• Just as dangerous and addictive as other substances; even “occasional use”

    Determine rules and boundaries

  • Set safety guidelines and controls in your home.

  • Be aware of your own behaviors, attitudes, and language around Rx use.

Keeping Rx meds Safe:

Monitor all prescription and OTC medicines.

Safely Store and Secure medicines

Out of children’s reach and sight.

Consider locking them up.

Safely Dispose of old or

unused medicines.

Reduce Access: Safe Disposal

Throwing Rx drugs in the garbage is not safe:

  • Crime around stealing, using, and selling Rx drugs has increased

  • Drugs can be obtained illegally from your trash

  • Drugs that go into the toilet end up in our drinking water

Safe Medicine Return

You can take unwanted controlled meds to safe disposal sites at Law Enforcement offices around the state.

For details visit:


Who Can Make a Difference?

Who Influenced You?

  • Parents

  • Grandparents, aunts/uncles, others

  • Teachers/Coaches

  • Friends/peers

  • School administrators

  • Guidance counselors

  • School nurses

  • School resource officers

  • Community-based healthcare professionals

If you are concerned:

If you are concerned that someone you care about might be abusing Rx drugs…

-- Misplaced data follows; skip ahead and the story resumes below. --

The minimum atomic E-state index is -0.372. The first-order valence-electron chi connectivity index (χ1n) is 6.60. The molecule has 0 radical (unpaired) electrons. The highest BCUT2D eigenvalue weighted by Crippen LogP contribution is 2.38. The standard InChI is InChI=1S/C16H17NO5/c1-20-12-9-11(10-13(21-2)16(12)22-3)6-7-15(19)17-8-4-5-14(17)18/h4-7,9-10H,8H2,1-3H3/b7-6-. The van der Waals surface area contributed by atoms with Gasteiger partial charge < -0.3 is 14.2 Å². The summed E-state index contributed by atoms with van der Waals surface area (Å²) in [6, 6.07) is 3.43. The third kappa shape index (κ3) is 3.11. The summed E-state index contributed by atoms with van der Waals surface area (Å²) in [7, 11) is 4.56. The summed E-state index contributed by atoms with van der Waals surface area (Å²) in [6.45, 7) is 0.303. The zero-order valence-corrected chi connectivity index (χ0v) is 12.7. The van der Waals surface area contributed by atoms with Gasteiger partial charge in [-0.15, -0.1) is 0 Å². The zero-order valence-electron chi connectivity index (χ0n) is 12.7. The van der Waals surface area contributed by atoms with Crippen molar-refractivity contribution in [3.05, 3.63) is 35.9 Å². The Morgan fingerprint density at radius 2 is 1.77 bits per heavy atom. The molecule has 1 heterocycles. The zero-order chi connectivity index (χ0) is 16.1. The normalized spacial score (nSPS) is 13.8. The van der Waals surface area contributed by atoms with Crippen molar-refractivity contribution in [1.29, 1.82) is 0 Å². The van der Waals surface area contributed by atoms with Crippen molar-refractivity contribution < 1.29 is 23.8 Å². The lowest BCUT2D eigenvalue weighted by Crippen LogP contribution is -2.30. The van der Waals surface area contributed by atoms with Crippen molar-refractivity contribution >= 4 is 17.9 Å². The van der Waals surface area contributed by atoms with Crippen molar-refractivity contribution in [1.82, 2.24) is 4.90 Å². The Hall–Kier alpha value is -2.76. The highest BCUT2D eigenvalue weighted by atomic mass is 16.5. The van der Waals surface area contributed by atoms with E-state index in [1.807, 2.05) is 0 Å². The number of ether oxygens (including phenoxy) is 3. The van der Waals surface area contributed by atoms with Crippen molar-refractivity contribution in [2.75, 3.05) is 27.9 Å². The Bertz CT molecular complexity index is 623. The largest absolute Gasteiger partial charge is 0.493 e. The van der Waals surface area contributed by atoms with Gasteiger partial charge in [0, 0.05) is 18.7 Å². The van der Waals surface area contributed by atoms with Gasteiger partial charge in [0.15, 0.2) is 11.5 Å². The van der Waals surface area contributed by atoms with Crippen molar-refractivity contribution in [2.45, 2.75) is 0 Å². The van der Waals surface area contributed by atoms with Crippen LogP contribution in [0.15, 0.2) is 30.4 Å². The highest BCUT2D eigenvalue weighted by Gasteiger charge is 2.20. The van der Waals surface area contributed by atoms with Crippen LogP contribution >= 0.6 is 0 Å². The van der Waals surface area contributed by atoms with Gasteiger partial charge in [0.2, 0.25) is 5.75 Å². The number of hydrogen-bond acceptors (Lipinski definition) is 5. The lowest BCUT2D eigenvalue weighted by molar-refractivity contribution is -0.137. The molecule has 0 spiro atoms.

• School Nurse, Doctor, Prevention/Intervention Specialist or Addictions Treatment Counselor

  • WWW.SAMHSA.gov

  • Find a Treatment facility near you


Resources Online:







Sources Used:

  • Office on National Drug Control Policy, “Prescription for Danger: A report on the troubling trend of prescription and over-the-counter drug abuse among the nation’s teens”. January 2008.

  • Partnership for a Drug Free America. Partnership Attitude Tracking Survey (PATS). 2006.

  • Substance Abuse and Mental Health Services Administration (SAMHSA), “National Household Survey on Drug Use and Health” (NHSDUH). 2008.

  • SAMHSA , “Monitoring the Future Survey” (MTF). 2008

  • Injury in Oregon Annual Report, 2009

  • Oregon Public Health CD Summary, September 29, 2009

Thank You!